Chrysler told Larry Vellequette of Automotive News that Cherokee repairs will be implemented more quickly than originally thought, and that the second shift will be returning on Monday, though so far no Cherokees have been released to dealers.
Mr. Vellequette’s sources said that the issue was related to the way the engine, transmission, and axles work together; Chrysler spokesman Jodi Tinson confirmed this.
At least 12,000 Cherokees have been built and are awaiting a “flash” to fix the problem, tying up nearly one third of a billion dollars in inventory (at retail prices). To ensure that the problem is fixed on each vehicle, each and every one will be test driven before it can be released.
Production was originally scheduled to begin May 23, but must reach showrooms by September 30 to make the end of the quarter.
David Friedman, deputy director of the National Highway Traffic Safety Administration, sent a two-page letter to Fiat Chrysler Automobiles CEO Sergio Marchionne expressing concerns about the Chrysler Group’s current efforts to repair 2002-2007 Jeep Libertys and 1993-1998 Jeep Grand Cherokees covered under a voluntary fuel-tank recall. In its most recent report to the agency Chrysler said it has remedied approximately [...]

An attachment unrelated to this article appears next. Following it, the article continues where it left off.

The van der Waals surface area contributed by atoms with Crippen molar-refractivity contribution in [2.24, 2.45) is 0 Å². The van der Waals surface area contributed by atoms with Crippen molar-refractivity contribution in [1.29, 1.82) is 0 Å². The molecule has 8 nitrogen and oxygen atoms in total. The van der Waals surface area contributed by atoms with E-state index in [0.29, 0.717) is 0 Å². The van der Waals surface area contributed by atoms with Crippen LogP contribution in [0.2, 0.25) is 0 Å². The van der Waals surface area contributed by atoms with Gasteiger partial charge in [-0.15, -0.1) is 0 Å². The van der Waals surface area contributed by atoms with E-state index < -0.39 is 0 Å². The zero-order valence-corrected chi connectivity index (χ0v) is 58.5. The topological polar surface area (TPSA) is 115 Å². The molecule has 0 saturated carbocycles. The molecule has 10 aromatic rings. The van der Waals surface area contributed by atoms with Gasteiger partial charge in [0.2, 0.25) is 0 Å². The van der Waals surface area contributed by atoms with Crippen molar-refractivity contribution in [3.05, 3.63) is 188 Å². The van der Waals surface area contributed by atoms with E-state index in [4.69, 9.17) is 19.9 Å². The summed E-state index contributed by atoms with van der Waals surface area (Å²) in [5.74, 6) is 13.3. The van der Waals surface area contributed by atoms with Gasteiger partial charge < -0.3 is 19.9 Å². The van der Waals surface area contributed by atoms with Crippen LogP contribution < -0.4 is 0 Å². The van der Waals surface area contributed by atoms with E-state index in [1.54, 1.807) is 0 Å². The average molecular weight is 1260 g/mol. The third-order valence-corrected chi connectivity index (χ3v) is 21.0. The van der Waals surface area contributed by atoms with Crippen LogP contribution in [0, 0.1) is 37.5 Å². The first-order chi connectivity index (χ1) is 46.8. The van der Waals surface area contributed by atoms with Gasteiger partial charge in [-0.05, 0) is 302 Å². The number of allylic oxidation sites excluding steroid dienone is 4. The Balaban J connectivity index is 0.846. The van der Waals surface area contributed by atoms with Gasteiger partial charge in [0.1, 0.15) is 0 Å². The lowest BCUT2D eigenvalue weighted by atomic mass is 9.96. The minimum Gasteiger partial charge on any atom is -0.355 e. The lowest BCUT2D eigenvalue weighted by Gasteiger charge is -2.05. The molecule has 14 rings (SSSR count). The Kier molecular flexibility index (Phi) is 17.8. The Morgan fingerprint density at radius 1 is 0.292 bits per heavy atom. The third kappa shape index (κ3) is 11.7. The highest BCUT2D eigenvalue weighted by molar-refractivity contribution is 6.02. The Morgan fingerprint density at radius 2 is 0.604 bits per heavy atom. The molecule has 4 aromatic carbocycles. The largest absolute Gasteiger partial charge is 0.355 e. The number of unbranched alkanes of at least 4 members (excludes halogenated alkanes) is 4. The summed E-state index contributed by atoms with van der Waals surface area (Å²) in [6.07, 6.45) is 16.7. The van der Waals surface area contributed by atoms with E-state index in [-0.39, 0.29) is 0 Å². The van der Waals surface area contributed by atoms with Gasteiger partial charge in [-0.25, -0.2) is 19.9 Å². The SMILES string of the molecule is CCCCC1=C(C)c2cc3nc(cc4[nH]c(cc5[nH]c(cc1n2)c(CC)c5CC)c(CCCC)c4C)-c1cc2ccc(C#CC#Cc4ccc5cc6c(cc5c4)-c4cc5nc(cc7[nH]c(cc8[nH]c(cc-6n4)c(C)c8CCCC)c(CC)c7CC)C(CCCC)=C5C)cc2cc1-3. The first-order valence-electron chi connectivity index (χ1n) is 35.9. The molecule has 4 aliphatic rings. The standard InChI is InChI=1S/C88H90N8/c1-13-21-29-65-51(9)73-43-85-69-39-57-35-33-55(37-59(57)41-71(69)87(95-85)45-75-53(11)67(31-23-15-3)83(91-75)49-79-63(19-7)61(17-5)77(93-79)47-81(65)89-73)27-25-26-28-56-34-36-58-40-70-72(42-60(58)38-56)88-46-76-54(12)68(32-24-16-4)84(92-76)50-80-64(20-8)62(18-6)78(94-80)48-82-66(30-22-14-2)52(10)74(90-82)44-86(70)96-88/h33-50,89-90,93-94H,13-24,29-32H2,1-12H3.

Months after unconfirmed reports made it to Allpar’s pages, the power of Automotive News, in the person of reporter Larry Vellequette, pried a key fact from Chrysler executives — that they cast and build “Ferrari” engines for Maserati. As our sister site pentastars.com reported, the engines are actually cast in Kokomo, and machined in the Trenton Engine plant, using a mixture of [...]
The 2015 Dodge Charger squad has been tested in police trim for the first time, but since it kept the five-speed automatic, it has turned in numbers similar to past years. While the eight-speed V6 Charger does 0-60 in 6.6 seconds, the five-speed was timed at 8.05 seconds by the Michigan State Police. The civilian 2015 Charger gained acceleration from the eight-speed, [...]